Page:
Since time immemorial, plant essences have been used in the treatment of various ailments. They are also considered to be highly effective in enhancing beauty. According to World Health Organisation estimates, there are over 35,000-70,000 species of plants that are used for medicinal purposes around the world. Journal of Taibah University for Science says that the Arabian Gulf is considered the land of traditional healing, and herbal remedies were the primary form of health- care in the region until recently.
Oman has 1,204 terrestrial plants, many of which are reported to be used in traditional medicine. However, less than 10 per cent of terrestrial species in the Gulf region have been screened for medicinal use.
While most manufacturers of herbal products try to maintain standards there are also traders who may provide herbalists with poor quality remedies.
Worse still, if you are buying herbal remedies through a cosmetic or food shop or elsewhere, there is an overwhelming range of products available and no certain guarantee of quality for it.
Researchers in the Sultanate stress on the need for strict controls on the rising number of businesses that engage in unhealthy and unethical practices in the ‘so-called herbal trade’ in the country.
According to them, what customers buy in the name of herbal cosmetics is often the same synthetic cosmetic with a herb or two added, which works to lure customers with the ‘natural safe’ image.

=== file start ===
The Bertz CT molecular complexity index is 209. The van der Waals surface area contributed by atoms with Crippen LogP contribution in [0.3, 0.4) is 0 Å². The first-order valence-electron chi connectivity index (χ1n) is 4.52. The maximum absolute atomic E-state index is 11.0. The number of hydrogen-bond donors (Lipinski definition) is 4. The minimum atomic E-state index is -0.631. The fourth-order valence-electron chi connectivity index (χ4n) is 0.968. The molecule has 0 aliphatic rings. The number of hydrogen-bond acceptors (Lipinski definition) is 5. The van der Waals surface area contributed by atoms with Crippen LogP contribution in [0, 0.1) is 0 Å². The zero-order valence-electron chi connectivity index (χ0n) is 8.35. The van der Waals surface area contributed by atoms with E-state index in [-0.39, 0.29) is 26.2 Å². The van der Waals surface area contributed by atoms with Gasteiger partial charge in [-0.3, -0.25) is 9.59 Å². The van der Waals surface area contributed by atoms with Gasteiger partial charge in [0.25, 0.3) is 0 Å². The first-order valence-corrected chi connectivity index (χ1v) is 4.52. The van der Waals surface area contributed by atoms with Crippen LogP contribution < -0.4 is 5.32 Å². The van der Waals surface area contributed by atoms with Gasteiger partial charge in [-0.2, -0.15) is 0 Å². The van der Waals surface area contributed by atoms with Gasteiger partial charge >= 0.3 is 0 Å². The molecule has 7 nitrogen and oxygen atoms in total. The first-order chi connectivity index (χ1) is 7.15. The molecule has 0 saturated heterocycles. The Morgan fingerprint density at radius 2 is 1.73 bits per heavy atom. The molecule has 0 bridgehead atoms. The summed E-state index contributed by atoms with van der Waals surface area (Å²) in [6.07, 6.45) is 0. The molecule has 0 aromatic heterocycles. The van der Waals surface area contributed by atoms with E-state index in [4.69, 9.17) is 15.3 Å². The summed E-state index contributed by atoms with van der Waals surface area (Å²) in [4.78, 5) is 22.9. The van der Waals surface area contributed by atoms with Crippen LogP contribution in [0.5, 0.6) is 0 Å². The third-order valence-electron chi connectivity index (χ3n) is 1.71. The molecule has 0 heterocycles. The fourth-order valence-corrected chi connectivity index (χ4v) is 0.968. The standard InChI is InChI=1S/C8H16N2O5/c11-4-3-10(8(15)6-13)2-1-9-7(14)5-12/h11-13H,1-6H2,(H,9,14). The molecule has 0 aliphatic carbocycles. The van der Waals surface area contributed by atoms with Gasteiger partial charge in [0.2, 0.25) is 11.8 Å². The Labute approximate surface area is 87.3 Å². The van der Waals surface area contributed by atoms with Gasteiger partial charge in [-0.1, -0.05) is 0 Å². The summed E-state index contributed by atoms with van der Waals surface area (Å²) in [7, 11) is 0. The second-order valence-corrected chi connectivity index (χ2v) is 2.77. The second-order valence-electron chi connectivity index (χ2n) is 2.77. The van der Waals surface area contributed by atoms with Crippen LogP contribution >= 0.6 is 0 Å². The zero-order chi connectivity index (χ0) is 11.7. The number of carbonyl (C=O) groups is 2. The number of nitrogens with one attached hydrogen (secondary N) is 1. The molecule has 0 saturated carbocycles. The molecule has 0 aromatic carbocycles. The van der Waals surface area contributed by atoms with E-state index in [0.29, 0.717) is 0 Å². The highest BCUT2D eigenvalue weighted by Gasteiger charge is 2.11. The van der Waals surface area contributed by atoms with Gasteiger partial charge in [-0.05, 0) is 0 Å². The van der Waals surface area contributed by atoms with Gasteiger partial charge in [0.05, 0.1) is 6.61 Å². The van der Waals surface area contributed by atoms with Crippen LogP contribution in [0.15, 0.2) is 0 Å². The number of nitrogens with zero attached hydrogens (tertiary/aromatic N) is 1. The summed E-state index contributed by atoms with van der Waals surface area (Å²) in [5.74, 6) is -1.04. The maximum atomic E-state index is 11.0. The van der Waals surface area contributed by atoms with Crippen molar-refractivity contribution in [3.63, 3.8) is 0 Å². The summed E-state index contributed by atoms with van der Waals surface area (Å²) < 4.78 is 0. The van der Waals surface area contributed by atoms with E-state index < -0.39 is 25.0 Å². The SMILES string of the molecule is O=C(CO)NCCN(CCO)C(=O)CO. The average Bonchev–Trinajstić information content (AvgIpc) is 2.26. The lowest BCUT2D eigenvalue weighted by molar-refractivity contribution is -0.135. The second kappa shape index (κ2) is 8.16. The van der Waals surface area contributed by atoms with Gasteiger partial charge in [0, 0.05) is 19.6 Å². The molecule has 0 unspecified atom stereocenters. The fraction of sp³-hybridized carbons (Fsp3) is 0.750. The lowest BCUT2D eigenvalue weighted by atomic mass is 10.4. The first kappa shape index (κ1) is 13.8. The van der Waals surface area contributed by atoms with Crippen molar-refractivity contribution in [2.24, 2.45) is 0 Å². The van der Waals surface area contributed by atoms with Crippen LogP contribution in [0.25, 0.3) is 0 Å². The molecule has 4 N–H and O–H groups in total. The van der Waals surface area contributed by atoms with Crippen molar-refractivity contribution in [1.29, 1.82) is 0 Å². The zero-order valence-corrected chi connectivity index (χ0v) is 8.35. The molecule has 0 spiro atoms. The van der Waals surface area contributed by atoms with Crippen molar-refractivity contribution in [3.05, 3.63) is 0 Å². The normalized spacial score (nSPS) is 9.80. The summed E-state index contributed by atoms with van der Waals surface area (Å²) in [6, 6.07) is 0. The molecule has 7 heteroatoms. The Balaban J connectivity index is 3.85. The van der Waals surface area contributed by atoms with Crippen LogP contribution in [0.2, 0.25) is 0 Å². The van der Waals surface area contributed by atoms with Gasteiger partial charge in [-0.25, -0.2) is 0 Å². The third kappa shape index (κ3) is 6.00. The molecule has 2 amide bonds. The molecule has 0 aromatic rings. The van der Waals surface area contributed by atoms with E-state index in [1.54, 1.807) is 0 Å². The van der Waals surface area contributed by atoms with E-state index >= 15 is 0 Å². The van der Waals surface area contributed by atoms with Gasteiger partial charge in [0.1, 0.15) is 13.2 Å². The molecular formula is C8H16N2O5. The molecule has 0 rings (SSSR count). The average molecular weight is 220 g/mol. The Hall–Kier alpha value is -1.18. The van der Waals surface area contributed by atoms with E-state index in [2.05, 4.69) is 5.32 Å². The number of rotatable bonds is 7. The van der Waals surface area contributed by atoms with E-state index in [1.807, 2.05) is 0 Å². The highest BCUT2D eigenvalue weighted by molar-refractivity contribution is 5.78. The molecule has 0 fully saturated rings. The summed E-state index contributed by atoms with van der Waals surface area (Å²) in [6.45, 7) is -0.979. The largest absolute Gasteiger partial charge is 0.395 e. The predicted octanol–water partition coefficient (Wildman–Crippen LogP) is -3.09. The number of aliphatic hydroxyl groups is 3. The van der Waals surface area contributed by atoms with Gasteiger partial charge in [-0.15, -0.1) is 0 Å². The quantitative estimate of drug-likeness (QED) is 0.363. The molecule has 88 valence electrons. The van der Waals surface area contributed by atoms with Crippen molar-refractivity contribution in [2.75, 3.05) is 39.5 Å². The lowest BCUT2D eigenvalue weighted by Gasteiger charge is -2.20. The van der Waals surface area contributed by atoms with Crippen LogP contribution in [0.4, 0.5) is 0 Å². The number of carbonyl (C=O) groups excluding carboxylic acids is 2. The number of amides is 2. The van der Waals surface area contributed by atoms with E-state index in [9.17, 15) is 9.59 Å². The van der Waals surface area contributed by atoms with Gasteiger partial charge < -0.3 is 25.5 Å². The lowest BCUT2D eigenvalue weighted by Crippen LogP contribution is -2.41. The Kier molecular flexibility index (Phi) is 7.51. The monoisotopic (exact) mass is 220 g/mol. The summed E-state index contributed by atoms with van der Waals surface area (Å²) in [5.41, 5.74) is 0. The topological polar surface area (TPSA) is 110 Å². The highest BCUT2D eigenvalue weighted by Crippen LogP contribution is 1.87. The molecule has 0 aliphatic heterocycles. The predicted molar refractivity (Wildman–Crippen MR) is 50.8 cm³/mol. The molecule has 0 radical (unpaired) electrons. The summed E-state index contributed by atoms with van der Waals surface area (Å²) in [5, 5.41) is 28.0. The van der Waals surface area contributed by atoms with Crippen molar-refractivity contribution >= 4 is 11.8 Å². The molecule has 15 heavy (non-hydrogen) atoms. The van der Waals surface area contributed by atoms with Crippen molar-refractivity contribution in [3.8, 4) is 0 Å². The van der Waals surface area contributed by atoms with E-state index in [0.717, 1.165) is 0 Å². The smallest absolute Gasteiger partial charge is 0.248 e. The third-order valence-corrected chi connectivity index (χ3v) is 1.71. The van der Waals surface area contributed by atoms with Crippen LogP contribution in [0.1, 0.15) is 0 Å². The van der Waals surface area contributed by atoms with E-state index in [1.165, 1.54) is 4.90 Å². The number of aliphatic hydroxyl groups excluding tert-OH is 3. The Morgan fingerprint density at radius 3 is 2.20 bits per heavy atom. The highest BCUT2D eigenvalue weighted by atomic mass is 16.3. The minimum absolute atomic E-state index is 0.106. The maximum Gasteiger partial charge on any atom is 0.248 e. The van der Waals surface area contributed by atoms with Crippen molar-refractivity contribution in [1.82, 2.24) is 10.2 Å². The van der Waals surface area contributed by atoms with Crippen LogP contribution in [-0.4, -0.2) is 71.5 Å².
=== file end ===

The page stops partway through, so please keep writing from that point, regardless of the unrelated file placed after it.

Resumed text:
A product that says it’s ‘100 per cent natural’ may be misleading in the sense that it’s difficult to make a fully natural base, though not impossible, and is also
quite expensive, requiring advanced technology.
Dr Haider al Lawati, Head of the Chemistry Department of the College of Science, says, “We have to be very careful when we take alternative forms of medicines. Because many of us prefer to use natural treatments for illness through the use of herbs or medicine extracted from natural materials”.
Herbal medicines regulation in the Sultanate began in 2001. It is similar to legislation for conventional pharmaceuticals.
Marketing and sale of herbal medicines, products and equipment without prior approval from the authorities are banned in the country.
“Companies are using herbs in the manufacture of pharmaceuticals, such as pills, in the belief that these herbs are safer than allopathic medicines without any side effects, and if they are not efficient, at least they won’t do any damage. But you can’t be certain about this, because these medicines are not subjected to normal pharmaceutical control,” Dr Lawati discloses in a report published by Scientific Publishing and Outreach Department of Sultan Qaboos University.
“Unfortunately, many herbal medicines are not subject to major scientific studies. Some herbs may contain poisonous substance, the effect of which may not be instantaneous and direct, but may accumulate over years”, he says.
Another problem, according to Dr Lawati, is that primitive techniques are used in the manufacture of herbal drugs and that they are not subject to any international quality controls”.
While disputing the manufacturers’ claims that herbal medicines are 100 per cent safe, he says that they are not true.
“We all know that there are plants some of which are poisonous, and what guarantee do we have that these herbs have undergone thorough scientific tests”, he asks.